Point-of-care ultrasounds can diagnose and detect a variety of different medical issues. For example, an article published by the American Association of Family Practitioners (AAFP) reports that there is clinically compelling evidence that POCUS can be used to identify:

  • Abdominal aortic aneurysm
  • Appendicitis
  • Biliary colic and cholecystitis
  • Bowel obstruction and perforation
  • Decreased cardiac ejection fraction and presence of pericardial effusion
  • Deep venous thrombosis
  • Elevated intracranial pressure
  • Hydronephrosis
  • Intraperitoneal bleeding in trauma
  • Obstetric and gynecologic conditions (such as ectopic pregnancy)
  • Respiratory distress
  • Retinal detachment
  • Skin and soft tissue infections

Of course, there are still many instances that necessitate the use of traditional radiology practices. POCUS programs are not replacing radiology departments. Instead, a point-of-care ultrasound machine is designed to be used in emergency departments and other similar settings where a bedside ultrasound will suffice. This quickens time to diagnosis, limits patient exposure to radiation, and frees up radiology departments to focus on taking and interpreting images that require traditional and more detailed scans.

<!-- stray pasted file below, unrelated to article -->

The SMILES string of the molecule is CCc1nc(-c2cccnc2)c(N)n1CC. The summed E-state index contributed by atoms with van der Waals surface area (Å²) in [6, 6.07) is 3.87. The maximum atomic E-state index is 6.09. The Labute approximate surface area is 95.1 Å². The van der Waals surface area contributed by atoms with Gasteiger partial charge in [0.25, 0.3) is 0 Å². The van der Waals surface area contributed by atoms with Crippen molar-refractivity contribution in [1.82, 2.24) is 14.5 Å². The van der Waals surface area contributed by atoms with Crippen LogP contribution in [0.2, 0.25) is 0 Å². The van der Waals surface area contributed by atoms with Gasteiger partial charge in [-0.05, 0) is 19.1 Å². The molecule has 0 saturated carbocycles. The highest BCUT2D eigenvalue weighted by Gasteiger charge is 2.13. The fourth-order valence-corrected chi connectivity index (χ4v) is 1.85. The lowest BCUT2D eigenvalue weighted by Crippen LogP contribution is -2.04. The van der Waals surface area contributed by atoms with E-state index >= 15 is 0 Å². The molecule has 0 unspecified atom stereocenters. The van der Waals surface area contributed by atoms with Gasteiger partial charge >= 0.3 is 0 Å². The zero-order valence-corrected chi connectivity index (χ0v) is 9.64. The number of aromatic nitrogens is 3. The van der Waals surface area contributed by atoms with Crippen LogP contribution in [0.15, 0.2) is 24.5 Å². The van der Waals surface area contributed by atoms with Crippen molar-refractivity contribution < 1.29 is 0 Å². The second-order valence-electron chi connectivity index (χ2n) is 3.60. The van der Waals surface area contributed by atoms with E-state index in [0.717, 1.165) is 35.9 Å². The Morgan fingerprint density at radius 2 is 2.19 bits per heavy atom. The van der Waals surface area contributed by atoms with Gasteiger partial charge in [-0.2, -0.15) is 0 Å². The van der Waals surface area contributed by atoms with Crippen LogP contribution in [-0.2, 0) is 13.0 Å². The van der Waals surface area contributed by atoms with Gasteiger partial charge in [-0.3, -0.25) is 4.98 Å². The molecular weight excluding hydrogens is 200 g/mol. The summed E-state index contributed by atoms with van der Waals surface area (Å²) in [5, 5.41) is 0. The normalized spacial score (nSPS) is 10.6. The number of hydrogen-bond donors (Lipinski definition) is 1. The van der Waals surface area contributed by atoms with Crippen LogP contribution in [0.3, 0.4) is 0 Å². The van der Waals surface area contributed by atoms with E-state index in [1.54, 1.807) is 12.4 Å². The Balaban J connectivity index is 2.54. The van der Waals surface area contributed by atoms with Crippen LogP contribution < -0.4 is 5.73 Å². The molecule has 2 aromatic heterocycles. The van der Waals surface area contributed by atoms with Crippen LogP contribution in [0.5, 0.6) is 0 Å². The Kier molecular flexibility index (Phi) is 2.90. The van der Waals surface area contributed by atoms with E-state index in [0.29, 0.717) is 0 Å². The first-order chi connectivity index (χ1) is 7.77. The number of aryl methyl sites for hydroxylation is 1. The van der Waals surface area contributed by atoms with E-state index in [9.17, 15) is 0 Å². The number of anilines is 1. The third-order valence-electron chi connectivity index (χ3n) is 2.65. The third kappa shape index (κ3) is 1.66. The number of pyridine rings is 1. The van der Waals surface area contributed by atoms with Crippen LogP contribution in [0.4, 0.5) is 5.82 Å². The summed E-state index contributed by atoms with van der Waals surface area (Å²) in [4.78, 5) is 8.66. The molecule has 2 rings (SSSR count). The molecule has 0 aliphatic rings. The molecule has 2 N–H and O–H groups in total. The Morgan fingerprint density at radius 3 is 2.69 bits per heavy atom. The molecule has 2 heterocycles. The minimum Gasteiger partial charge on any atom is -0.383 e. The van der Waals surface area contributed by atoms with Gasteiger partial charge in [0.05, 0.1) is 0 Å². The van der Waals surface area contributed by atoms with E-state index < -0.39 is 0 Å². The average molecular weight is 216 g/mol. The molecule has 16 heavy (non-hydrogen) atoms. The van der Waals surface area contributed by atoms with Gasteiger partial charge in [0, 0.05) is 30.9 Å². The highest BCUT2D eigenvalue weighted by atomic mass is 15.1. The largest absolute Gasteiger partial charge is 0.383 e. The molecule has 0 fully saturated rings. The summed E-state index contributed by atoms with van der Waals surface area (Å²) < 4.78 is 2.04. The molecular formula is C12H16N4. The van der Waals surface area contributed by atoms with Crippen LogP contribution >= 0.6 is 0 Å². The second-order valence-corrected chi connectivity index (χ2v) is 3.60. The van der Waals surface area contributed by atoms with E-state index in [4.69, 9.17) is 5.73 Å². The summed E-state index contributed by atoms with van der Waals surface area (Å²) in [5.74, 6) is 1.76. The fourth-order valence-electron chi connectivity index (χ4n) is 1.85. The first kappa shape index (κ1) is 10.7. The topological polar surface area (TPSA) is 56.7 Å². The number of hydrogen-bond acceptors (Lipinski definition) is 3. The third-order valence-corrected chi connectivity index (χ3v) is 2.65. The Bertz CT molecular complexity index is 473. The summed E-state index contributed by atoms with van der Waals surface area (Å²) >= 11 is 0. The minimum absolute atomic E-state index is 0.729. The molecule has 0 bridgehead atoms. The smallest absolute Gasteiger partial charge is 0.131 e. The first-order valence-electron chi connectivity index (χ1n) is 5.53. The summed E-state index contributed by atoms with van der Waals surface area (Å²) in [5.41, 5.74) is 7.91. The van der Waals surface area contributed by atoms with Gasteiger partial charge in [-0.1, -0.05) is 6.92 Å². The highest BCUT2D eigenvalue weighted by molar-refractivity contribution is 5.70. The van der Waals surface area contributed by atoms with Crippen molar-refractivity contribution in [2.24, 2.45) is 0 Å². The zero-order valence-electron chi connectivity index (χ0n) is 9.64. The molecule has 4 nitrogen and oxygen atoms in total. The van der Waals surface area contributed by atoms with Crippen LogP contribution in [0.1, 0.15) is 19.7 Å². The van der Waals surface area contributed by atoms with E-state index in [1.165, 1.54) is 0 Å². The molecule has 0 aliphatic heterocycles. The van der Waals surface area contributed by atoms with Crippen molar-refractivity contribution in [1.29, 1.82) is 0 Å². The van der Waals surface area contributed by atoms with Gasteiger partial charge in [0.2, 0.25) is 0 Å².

What Are POCUS Protocols Around Documentation?

POCUS documentation includes all of the necessary information about a POCUS scan that a provider or hospital needs to properly record to archive results and bill for the service. Like nearly all medical procedures, it’s essential for POCUS imaging exams to be documented. The need is two-fold.